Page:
Houston Enron Corp., once the world's largest energy trader, slid toward bankruptcy Wednesday in one of the most spectacular downfalls Wall Street has ever seen after its would-be rescuer, Dynegy Inc., backed out of an $8.4 billion deal to take it over.
Enron's stock crashed to a little more than a dollar, down from a high of about $90 over a year ago. The company with a market value of $80 billion last fall now is worth about $500 million.
Dynegy pulled out after Wall Street lowered Enron's credit rating to junk status, triggering an obligation to repay billions of dollars in debt that Enron probably cannot cover.
The seventh-largest U.S. company in terms of revenue faces almost certain bankruptcy, analysts said, after a free-fall that began weeks ago with the disclosure that some of its executives had engaged in off-the-books business deals.
Enron, which was formed in 1985, once was the world's top buyer and seller of natural gas and the largest electricity marketer in the United States. It has 20,000 employees.
A series of explosive disclosures in the past month sent the company reeling.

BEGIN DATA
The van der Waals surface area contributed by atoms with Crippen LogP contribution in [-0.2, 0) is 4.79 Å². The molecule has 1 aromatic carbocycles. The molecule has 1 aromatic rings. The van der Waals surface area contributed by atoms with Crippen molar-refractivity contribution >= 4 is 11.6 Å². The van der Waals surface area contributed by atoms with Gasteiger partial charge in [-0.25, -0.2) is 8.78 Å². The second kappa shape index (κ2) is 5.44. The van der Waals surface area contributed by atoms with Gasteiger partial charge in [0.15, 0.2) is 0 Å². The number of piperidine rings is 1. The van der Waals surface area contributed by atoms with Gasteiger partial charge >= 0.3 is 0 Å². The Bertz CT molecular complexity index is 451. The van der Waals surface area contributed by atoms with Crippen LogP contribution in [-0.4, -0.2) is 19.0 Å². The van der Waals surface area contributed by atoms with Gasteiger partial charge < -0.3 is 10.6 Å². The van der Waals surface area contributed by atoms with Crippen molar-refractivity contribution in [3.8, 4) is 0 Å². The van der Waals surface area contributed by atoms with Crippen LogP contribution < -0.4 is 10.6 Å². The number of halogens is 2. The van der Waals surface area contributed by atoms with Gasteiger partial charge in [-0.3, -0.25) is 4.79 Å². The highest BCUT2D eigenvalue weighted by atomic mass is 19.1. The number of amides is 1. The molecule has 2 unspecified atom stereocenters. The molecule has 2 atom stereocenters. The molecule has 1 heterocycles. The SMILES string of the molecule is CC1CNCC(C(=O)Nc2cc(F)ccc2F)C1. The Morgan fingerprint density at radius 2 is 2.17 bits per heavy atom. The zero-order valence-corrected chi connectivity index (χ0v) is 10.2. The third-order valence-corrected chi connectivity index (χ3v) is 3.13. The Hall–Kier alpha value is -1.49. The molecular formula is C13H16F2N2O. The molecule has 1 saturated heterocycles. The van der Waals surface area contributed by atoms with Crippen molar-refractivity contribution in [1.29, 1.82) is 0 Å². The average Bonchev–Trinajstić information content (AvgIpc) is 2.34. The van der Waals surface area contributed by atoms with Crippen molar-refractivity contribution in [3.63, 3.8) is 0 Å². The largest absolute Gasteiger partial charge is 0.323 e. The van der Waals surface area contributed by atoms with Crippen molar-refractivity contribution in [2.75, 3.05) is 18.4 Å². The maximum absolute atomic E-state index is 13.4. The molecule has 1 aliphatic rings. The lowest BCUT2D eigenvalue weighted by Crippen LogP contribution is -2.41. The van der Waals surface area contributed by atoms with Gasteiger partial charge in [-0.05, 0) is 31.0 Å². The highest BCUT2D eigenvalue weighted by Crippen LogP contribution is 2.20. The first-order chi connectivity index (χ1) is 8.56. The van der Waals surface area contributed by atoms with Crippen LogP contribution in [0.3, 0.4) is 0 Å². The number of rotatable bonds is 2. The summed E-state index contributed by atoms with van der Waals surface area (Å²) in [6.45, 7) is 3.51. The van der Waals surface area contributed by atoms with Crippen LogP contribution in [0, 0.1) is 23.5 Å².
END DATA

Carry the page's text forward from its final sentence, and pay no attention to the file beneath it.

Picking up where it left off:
Enron revealed that partnerships run by its executives had allowed it to keep losses off its books and enabled the executives to profit from the arrangements. The partnerships now are under investigation by the Securities and Exchange Commission.
Enron and Dynegy, both based in Houston, had spent the last several days trying to work out a revision to their Nov. 9 merger agreement, which valued Enron stock at more than $10 per share. Dynegy finally scuttled the deal, saying some aspects of the takeover agreement had not been met.
On the New York Stock Exchange, Enron plunged $3, or 73 percent, to $1.11. It broke the record for heaviest trading ever on the stock exchange, with more than 339 million Enron shares changing hands. Dynegy dropped $4.08, or 10 percent, to $36.81.